Iqbal Hussain Bacha
Pakistan has been devastated by flood this year. Recent assessments show that over 30,999 homes have been damaged, more than 1,000 lives lost and the economy suffered a colossal figure, 500 billion USD.
Many communities have been swamped and rendered destitute. This is the second-time in over a decade that Pakistan is being challenged by the torrential rains. Response of the government is mostly reactive in that presence of flood/ Disaster Risk Mitigation Plan was badly felt on ground by the District Administrations everywhere.
However, there are certain proactive measures that could be undertaken to turn adversity into an opportunity.
To control/mitigate the devastating effects of seasonal floods, a Contour Trenching Technique (CTT) on the same lines as in District Lakki Marwat KP, can be devised. In CTT, sensitive hotspots for the flood prone areas are identified and mapped with GIS. The CTT is aimed with two distinct objectives: are to save people and livestock from the flood water damage and to store the rainwater by directing the flow to nearby fields which can be used for agriculture.
This can be done via a holistic plan by mobilizing the local communities. Contour Trenches are developed using indigenous resources like clay, mud, sand or rocks. In Lakki Marwat, it has been observed that the activity was a massive success as rainwater was accumulated and diverted for environmentally hygienic purposes.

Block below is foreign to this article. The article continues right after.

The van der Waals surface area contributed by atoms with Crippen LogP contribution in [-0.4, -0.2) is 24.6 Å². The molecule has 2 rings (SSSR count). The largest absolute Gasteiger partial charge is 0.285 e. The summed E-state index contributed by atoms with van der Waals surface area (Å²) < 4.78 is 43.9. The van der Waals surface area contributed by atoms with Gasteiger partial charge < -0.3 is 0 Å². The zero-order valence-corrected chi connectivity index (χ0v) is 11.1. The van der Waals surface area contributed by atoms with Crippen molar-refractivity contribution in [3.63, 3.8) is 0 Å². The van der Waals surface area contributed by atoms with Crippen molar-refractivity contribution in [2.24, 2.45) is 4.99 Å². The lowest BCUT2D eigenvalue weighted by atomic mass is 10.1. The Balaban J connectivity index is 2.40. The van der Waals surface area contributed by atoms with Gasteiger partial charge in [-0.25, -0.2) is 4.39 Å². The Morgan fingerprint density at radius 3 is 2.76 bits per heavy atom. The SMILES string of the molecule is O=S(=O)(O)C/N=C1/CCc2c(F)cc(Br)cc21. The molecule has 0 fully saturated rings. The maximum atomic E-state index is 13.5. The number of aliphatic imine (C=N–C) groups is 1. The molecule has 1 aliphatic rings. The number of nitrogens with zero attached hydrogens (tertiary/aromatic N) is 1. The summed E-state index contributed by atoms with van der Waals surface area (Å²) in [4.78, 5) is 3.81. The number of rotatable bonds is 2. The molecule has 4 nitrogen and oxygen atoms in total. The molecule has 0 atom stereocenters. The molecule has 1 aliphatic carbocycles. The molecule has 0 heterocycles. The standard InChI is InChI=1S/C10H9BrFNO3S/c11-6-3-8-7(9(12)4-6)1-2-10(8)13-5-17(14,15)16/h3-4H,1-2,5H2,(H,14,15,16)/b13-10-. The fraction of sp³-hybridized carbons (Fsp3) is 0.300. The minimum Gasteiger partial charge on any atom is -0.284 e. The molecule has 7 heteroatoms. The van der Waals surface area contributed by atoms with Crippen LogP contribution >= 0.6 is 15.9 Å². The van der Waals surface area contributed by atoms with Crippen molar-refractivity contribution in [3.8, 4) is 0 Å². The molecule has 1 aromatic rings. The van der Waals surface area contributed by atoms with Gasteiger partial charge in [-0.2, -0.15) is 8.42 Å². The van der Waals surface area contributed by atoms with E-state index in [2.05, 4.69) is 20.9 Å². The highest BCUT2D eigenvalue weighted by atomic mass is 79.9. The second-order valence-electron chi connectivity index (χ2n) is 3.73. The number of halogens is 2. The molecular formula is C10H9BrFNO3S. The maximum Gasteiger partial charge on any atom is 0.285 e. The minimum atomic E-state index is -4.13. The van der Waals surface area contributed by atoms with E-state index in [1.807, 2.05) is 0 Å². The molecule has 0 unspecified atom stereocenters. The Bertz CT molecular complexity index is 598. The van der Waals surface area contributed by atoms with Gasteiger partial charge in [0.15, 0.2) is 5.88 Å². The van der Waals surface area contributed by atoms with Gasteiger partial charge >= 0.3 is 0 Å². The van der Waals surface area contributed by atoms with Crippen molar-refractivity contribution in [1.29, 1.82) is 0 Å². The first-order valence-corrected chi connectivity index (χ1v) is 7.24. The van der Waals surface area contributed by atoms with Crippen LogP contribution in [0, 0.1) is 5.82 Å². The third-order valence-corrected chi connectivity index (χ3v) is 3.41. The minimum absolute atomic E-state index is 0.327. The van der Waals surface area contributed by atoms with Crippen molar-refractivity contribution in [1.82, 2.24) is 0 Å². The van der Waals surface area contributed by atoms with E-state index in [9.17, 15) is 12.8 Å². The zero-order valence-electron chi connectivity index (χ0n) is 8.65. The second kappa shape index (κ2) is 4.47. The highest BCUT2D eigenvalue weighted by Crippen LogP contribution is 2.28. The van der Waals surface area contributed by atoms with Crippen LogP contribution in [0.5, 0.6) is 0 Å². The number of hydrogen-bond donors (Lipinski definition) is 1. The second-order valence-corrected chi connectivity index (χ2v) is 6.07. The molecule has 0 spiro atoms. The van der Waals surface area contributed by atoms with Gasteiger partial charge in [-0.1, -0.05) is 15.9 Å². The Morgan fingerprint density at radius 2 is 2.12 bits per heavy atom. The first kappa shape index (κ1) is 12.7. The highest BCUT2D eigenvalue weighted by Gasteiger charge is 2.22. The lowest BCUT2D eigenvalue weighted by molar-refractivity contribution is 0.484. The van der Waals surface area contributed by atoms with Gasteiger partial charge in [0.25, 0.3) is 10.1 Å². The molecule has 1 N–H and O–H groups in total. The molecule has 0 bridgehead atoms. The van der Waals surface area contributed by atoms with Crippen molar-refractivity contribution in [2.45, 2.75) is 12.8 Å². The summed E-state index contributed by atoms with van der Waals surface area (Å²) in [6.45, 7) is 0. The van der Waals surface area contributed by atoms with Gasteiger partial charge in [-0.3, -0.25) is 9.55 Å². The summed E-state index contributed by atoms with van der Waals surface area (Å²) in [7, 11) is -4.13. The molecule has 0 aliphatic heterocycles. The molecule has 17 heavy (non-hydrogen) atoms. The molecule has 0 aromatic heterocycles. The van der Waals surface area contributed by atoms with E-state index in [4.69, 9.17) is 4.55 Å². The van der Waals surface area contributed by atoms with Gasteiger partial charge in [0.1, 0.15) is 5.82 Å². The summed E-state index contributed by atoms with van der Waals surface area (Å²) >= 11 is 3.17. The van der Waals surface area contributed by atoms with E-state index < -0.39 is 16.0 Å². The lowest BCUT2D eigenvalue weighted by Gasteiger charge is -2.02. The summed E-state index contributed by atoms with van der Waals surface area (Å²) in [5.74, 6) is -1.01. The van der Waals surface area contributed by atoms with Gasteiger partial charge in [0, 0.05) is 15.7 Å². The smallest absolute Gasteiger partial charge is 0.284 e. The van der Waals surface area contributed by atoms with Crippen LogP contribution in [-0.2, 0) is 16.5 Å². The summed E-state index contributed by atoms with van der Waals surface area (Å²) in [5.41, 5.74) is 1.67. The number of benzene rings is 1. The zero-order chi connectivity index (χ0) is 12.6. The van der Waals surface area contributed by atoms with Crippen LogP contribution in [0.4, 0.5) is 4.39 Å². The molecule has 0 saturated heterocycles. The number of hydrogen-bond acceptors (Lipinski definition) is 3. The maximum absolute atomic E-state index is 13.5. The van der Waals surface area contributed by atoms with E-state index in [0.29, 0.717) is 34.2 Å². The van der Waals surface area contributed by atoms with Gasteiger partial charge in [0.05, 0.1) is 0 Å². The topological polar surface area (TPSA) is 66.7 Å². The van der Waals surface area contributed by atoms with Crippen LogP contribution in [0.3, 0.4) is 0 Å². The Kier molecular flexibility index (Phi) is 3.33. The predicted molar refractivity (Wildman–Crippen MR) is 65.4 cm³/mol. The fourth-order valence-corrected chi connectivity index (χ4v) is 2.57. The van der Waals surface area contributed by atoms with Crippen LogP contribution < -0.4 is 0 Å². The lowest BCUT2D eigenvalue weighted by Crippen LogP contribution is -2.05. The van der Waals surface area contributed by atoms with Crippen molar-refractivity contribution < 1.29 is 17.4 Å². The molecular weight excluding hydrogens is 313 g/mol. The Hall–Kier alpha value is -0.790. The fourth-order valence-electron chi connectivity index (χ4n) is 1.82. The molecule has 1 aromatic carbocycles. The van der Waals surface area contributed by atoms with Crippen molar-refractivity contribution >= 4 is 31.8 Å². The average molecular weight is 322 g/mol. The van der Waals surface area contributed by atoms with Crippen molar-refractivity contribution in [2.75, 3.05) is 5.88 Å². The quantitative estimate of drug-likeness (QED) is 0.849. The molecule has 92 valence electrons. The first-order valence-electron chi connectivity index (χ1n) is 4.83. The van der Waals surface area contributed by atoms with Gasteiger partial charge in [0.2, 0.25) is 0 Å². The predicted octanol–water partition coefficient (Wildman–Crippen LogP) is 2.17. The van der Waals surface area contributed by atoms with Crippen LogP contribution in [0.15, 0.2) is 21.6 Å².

The later results show that there were increase in the water tables and previously dried wells and springs have sprouted. The dividends this year is that Lakki Marwat is the only district that has exhibited less devastations in the country given the historical trend.
The recent floods in Pakistan show the potential of such proactive measures for flood water harvesting to be used more widely and wisely as a way to prioritize and address new post-disaster concerns.
In times of political instability, skyrocketing economic recession and challenging law and order situation, countries like Pakistan cannot afford such natural calamities. While there may be many reasons to lose hope about the natural disasters and manmade calamities, there still are reasons to think of a silver lining in these dark clouds. The key challenge is to think out of the box and be proactive.
And it’s not that difficult because it can easily be achieved by optimizing the existing resources and leveraging the conventional wisdom for managing the challenges posed by such devastating floods.